Another moment, when you think 'blimey this is why I do the job', was when Notre Dame burnt down, one of the masons decided that he wanted to create a carving for Notre Dame as a gift. He’s created a beautiful little water spout in the shape of a fish, a really stunning piece of work. Really it was a gesture of sympathy and support for a world renowned icon of heritage from people who also work in that field and who have seen their heritage destroyed. I love that story about someone from the poorest part of society giving a gift to a rich Western nation to say 'I feel your pain'.

 ...it’s those kind of moments when you can see the project has had a real impact on people.

Stone carving
Mahmoud's stone carving of a hoopoe in a pomegranate tree  ©

World Monuments Fund

Stone water spout in the shape of a fish  ©

World Monuments Fund

WHAT HAVE YOU FOUND THE MOST REWARDING ABOUT WORKING ON YOUR PROJECT?

The ambition of the project was to see people employed and see those skills used in heritage conservation. We decided that the best outcome we could possibly hope for was to get people into work because that is so so difficult and it really makes a difference. We now have students working for Turquoise mountain in Amman, one person has gone to University in Canada and we have another person we are supporting to get a visa to move to the UK, where hopefully he will get funding so he can go to a cathedral stonemasonry school. It’s that making a real impact on people’s employment that is the proudest moment. Additionally, having that mix of diversity with men and women, Jordan in itself is a very liberal country but it is also quite traditional, to have men and women working alongside in what is seen traditionally as a masculine industry is great to see.

We decided that the best outcome we could possibly hope for was to get people into work because that is so so difficult and it really makes a difference.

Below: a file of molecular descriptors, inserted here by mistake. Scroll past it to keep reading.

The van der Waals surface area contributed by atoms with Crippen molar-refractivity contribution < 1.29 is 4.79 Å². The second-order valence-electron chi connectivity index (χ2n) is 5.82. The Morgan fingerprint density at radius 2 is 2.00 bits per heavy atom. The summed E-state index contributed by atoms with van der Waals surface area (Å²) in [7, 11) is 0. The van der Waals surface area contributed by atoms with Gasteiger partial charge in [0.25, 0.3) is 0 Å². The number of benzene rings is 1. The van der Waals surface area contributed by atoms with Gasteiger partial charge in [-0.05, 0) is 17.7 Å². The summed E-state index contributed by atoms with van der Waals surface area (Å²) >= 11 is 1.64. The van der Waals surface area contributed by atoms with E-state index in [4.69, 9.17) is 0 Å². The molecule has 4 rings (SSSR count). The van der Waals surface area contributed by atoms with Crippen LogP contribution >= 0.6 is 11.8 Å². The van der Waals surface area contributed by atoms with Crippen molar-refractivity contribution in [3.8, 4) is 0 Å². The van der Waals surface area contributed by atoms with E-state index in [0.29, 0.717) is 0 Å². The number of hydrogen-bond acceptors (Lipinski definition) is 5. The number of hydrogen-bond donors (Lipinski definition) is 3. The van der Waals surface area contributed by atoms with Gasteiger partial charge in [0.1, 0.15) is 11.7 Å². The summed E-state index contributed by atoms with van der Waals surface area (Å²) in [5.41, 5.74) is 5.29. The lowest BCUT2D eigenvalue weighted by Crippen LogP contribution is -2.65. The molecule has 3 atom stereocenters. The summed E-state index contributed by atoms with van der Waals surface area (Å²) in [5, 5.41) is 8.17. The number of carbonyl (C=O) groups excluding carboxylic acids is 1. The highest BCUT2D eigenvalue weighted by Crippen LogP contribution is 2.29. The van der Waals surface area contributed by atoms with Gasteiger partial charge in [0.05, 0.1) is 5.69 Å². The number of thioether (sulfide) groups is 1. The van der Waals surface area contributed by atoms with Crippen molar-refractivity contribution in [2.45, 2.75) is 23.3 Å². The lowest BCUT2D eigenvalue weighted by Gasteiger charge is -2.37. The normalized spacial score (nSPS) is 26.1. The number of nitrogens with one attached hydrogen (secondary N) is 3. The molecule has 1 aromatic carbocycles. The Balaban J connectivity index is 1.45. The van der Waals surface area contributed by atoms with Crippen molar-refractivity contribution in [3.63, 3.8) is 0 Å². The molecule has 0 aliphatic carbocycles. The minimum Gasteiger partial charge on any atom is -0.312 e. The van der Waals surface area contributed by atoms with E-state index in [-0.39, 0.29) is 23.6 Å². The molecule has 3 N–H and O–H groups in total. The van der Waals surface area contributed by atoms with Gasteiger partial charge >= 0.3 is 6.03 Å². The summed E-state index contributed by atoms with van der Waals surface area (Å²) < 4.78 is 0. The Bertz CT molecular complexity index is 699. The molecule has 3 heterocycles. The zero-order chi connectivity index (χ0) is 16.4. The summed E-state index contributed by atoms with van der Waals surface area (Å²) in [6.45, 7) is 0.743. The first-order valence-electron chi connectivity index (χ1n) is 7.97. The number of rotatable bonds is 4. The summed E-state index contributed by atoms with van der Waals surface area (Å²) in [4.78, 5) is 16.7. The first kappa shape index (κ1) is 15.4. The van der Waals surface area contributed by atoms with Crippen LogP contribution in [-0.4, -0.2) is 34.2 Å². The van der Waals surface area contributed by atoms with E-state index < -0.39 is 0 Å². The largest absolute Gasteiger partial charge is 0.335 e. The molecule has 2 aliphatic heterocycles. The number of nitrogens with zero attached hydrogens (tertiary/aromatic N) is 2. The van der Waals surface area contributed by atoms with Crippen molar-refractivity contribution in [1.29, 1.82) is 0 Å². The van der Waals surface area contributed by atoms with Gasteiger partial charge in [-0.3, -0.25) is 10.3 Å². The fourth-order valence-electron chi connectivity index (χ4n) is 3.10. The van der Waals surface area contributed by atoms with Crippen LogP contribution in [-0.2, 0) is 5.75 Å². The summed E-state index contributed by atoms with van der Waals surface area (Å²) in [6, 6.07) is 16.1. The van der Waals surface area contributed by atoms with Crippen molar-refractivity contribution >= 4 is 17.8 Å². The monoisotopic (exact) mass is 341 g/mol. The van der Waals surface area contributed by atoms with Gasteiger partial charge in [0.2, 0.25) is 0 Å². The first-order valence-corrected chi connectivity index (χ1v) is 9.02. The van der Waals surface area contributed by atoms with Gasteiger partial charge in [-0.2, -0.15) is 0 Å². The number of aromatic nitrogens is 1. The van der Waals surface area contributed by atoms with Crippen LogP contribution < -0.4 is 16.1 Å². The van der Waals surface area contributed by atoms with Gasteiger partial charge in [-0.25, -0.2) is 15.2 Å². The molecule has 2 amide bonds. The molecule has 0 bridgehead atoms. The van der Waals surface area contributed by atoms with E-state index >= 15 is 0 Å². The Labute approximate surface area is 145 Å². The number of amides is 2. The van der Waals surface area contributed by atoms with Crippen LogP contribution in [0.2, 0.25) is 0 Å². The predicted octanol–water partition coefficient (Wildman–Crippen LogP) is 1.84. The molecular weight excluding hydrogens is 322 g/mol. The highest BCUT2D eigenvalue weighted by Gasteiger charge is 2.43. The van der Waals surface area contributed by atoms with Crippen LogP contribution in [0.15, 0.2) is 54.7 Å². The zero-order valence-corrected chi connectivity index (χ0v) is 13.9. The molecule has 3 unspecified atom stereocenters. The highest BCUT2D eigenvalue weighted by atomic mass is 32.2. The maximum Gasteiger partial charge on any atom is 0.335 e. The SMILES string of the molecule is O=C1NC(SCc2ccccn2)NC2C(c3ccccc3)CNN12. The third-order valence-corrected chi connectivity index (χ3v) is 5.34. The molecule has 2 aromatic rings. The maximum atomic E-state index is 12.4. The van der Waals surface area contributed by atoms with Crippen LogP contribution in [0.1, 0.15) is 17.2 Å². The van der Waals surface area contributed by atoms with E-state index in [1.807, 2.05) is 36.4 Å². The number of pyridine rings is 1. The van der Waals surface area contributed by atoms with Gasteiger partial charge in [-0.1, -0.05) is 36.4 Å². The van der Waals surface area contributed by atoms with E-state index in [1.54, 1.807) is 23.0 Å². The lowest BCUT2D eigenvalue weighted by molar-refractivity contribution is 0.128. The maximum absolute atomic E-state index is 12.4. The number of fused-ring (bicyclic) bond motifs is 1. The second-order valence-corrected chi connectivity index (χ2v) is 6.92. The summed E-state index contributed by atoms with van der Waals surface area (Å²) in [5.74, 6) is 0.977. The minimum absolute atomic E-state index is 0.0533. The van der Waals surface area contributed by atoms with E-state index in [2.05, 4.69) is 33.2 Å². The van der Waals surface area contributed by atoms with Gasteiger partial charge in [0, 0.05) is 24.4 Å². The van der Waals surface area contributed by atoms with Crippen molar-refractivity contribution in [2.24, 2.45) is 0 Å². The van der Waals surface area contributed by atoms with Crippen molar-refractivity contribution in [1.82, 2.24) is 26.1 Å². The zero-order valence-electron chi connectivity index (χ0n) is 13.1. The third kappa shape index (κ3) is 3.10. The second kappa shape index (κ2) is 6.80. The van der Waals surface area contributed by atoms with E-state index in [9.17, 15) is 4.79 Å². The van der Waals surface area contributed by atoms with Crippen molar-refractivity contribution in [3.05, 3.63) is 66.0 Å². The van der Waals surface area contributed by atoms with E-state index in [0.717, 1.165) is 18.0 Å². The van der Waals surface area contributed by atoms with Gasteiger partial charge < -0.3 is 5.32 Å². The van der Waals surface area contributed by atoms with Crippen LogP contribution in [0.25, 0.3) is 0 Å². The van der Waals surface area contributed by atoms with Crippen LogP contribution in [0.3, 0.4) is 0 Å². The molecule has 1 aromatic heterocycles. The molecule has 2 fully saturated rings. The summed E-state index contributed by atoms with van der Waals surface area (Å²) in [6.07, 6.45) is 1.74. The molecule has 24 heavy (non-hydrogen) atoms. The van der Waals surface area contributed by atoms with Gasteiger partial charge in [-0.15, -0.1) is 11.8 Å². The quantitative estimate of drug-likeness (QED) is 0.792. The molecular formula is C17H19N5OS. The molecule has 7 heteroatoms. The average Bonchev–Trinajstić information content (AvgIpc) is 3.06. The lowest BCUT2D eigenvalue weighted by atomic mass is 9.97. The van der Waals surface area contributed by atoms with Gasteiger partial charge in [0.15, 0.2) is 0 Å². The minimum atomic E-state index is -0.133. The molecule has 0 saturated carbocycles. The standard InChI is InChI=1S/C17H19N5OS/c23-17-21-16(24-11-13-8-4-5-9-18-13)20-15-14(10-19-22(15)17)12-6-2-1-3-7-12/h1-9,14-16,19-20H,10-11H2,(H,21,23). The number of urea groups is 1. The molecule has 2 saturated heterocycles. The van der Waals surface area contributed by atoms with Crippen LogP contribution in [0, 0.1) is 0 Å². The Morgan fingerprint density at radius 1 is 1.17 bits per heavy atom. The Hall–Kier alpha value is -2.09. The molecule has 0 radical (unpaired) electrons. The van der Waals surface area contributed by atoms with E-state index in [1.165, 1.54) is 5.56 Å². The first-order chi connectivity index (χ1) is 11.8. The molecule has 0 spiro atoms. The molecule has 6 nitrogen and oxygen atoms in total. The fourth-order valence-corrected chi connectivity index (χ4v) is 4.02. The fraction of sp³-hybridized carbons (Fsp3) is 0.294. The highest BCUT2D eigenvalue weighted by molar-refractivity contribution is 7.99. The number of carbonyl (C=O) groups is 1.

Cultural Protection Fund investment has been low to date in Yemen, (something we are addressing with our new round of grants), could you tell us a bit about your project there?

Our project is located in the city of Taiz, the old capital of Yemen, which has an amazing architectural heritage, mainly brick and ottomen era. In 2015 the war fully broke out. Taiz was surrounded by rebels and many of the buildings were shelled. Since that time we’ve been working with the government in training local people to learn how to assess damage in war torn cities and how to restore those buildings.

A few weeks ago, we finished the restoration of a national museum, with a grant from the Cultural Protection Fund. The whole project was £100k for the restoration of a national museum, which is incredible. In a country where conflict is still raging, to actually point to people and say, ‘here is a building which is iconic and it is being restored by you the local population’, that is a very powerful thing to do and hardly anyone is doing it. There is very little happening in Yemen in terms of physical conservation and more needs to be done.

What advice would you give to someone who is looking to apply for funding? 

For me it’s all about people. When you’re thinking of applying for funding, think about the impact it will really have on people and livelihoods, I think that unlocks so much. If you get that right then all kinds of benefits flow through that, so really focus on how you can improve and help people’s lives, for me that would be a guiding principle.

When you’re thinking of applying for funding, think about the impact it will really have on people and livelihoods.